Samsung has packed loads of features into the new Galaxy S4. With it’s beautiful display, who wouldn’t want to occasionally save a screenshot from their device? As simple as it may sound, there are actually two screen capture methods in the Galaxy S4. One method is a bit more conventional to most Android users, while the other will be more familiar with users of previous Galaxy devices. Take a moment to watch our video tutorial to get a quick demo of both!
Bootloaders in general had a tough day today – or should I say the security departments behind them. Dan Rosenberg went ahead and published “Loki,” his tool for helping developers flash custom kernels and recoveries on the Galaxy S4 variants of Verizon and AT&T. It’s not a full bootloader unlock tool (“bootloader itself is untouched”) like we saw with a handful of Motorola devices, but it is a positive sign for the dev crowd. There isn’t a tool that can be used to do anything at this time – you’ll instead have to wait for your favorite ROM dev to use Loki in their next release.
On a related note, the long-standing S-OFF battle for the DROID DNA has apparently come to an end. Devs beaups and Fuses posted the image below, which is a DNA with S-OFF that was not acquired by using JTAG or any of the other unattainable methods previously mentioned over the last few months. They haven’t released their method yet, so we are all waiting in limbo for the magic to be presented. Congrats, though, DNA owners.
Yahoo! announced a massive overhaul for photo sharing service Flickr last night as you were tucked up in bed. The search company has completely changed the user interface of the Flickr website, as well as the storage and bandwidth limits for free accounts. There’s no such thing as unlimited anymore, as Flickr now grants 1TB of photo storage to everyone by default.
Microsoft finds itself in a somewhat unique place in the electronics industry, with products in both the smartphone and console gaming spheres. Sure, Sony hits both those notes, but there’s a big difference between manufacturing smartphones and having direct control over a smartphone platform. In theory, that should lead to some fantastically tight integration between Windows Phone and the Xbox 360, and we really have seen some nice features, like SmartGlass. Where are things headed from here, though? While he was pretty tight-lipped, Microsoft senior marketing manager Greg Sullivan did have a little bit to say about the company’s direction as it gears-up for the release of the next-gen Xbox One.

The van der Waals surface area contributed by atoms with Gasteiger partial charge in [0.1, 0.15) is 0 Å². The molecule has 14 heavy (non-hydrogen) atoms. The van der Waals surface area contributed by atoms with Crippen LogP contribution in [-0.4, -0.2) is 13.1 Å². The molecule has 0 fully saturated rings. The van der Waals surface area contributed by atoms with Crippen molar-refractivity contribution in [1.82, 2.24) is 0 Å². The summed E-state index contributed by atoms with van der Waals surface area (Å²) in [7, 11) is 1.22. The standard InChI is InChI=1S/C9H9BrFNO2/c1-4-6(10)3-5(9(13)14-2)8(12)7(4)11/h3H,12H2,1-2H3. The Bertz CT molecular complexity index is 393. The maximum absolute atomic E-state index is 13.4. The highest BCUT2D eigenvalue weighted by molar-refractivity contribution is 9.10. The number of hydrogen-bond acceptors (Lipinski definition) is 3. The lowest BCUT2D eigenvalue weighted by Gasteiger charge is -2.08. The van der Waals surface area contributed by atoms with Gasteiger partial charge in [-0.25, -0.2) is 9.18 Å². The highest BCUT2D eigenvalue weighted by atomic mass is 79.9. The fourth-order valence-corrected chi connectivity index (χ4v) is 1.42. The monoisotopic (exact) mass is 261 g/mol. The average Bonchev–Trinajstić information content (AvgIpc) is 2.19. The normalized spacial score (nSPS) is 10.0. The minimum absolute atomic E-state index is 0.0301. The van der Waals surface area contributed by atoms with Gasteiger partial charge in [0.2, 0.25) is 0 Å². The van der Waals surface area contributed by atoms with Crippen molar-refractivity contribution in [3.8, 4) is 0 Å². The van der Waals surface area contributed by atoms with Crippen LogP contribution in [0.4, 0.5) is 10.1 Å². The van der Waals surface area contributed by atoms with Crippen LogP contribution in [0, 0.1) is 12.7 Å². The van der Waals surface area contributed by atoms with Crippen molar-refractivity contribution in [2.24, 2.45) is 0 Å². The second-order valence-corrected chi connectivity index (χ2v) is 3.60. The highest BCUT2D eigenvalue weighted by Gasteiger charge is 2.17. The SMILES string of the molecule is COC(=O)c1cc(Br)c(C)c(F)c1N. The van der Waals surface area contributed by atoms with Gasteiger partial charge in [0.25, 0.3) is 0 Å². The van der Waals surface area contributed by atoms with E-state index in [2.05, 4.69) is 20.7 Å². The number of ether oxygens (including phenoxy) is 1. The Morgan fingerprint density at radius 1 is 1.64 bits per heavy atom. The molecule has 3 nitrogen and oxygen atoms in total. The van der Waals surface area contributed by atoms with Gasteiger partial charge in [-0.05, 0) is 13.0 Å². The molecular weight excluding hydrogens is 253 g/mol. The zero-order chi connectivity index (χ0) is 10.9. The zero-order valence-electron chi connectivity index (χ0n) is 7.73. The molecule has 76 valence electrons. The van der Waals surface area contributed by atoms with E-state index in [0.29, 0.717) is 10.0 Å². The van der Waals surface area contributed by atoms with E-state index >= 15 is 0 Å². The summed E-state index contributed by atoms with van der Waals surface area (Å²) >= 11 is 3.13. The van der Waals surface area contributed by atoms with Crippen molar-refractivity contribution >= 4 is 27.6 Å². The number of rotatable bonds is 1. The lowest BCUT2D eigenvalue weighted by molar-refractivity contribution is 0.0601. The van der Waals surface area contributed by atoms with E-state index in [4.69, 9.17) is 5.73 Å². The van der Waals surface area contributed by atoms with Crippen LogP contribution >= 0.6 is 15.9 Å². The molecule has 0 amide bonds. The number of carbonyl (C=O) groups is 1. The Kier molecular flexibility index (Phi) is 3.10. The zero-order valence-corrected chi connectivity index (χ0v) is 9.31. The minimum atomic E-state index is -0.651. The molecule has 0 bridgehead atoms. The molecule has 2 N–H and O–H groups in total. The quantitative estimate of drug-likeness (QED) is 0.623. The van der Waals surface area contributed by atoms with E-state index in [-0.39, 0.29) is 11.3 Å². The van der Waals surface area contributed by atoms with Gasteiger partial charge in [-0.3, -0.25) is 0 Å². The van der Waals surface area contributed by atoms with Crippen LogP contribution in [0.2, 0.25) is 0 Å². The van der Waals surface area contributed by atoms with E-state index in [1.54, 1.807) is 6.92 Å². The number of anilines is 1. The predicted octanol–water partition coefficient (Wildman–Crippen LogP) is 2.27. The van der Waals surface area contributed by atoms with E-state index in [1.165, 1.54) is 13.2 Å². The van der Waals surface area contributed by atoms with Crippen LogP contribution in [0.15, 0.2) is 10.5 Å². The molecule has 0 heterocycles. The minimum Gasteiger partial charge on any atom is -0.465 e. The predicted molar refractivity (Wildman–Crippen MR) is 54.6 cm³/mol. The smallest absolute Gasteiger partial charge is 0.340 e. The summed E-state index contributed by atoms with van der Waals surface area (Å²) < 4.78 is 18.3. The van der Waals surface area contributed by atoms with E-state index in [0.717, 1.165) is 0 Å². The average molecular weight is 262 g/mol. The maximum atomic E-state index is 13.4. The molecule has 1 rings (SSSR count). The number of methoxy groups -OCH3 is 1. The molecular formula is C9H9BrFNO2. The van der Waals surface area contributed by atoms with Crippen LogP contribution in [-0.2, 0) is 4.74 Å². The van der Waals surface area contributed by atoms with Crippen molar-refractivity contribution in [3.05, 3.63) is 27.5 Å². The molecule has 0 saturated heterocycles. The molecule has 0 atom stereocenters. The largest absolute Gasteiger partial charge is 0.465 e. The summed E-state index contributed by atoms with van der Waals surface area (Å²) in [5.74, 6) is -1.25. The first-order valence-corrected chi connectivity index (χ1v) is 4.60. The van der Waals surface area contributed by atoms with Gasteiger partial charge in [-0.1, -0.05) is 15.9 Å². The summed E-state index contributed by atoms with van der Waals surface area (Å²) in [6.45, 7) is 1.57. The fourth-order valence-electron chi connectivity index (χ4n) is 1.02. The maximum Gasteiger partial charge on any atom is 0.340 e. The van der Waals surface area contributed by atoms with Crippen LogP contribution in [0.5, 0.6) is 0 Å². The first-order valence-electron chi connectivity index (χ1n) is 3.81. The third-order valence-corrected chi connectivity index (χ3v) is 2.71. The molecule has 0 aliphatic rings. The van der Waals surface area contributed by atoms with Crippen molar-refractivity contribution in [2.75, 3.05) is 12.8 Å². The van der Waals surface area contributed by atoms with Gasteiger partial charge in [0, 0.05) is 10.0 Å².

Speaking with PCMag, Sullivan was clear that he was limited as to what he was allowed to disclose, but made it clear: “[that] doesn’t mean there’s nothing that’s being worked on.” In lieu of delving into specifics about just what sort focus Microsoft would place on making Windows Phone 8 (and future releases) work alongside the Xbox One, Sullivan offered, “the general idea of an increased seamlessness and integration across these elements is a goal.”
He also suggests that Windows Phone is already evidence of a “great cross-divisional collaboration” and that things are only going to get better along that line from here on out.
Starting as early as today, AT&T Mobility is opening up its networks to provide pre-paid users under its GoPhone brand with more access and choice. The wireless company will be offering not only the iPhone access to GoPhone plans, but will also open up its 4G HSPA+ and LTE network to GoPhone users for faster data speeds while on a prepaid voice and data plan. An official announcement is still forthcoming, but Engadget and Mac Rumors are both reporting the early news.
The carrier says that Visual Voicemail access will also be supported for Windows Phone 7.5 or newer phones, Apple 3GS or newer devices with at least iOS 6.0, or compatible Android handsets.
To partake in the new GoPhone plans, which start at $ 25 and go as high as $ 65 per month for pre-paid subscribers, AT&T says you must “must own an iPhone/HSPA+/LTE device, or purchase a device in store at the no-commitment price for use with new 4G/LTE GoPhone service.”
HTC First took yet another critical hit today. The UK carrier EE (the merged Orange and T-Mobile) has confirmed it won’t launch the HTC First in Britain and the pre-orders won’t be fulfilled.
This strike on the HTC First comes shortly after rumors that AT&T will discontinue the Facebook mid-ranger due to low sales.
Today HTC exec claimed the company has shipped 5 million One flagships globally, but that’s probably the only good news we heard recently about the Taiwanese manufacturer. It was good to hear HTC has dealt with the production hiccups, but HTC has already been shaken with the departure of its VP of Global Communications, Chief Product Officer and Asia’s CEO. The HTC First failure isn’t helping either.
HTC is still in trouble, but we hope the company will do better next couple of months. It managed to double the HTC One production and it solved it legal troubles with Nokia, so here is hoping.
Earlier today, Samsung confirmed to launch new colours for the Galaxy S4 and AT&T has now announced the exclusive Aurora Red version of Samsung’s fastest selling smartphone. Starting May 24, consumers will be able to pre-order the device from AT&T’s website and will be available in-stores from June 14 for $ 199.99 (16GB).
Except for the paint job, everything else is the same. To rehash, Galaxy S4 comes with a 5-inch full HD Super AMOLED display, 1.9GHz Qualcomm Snapdragon 600 processor, 2GB RAM, LTE support, 13MP camera, 2MP front-facing camera, IR Blaster, Wi-Fi, Bluetooth, GPS and microSD card slot.
The Black Mist and White Frost versions are readily available while the Blue Arctic Galaxy S4 currently sells only in Japan.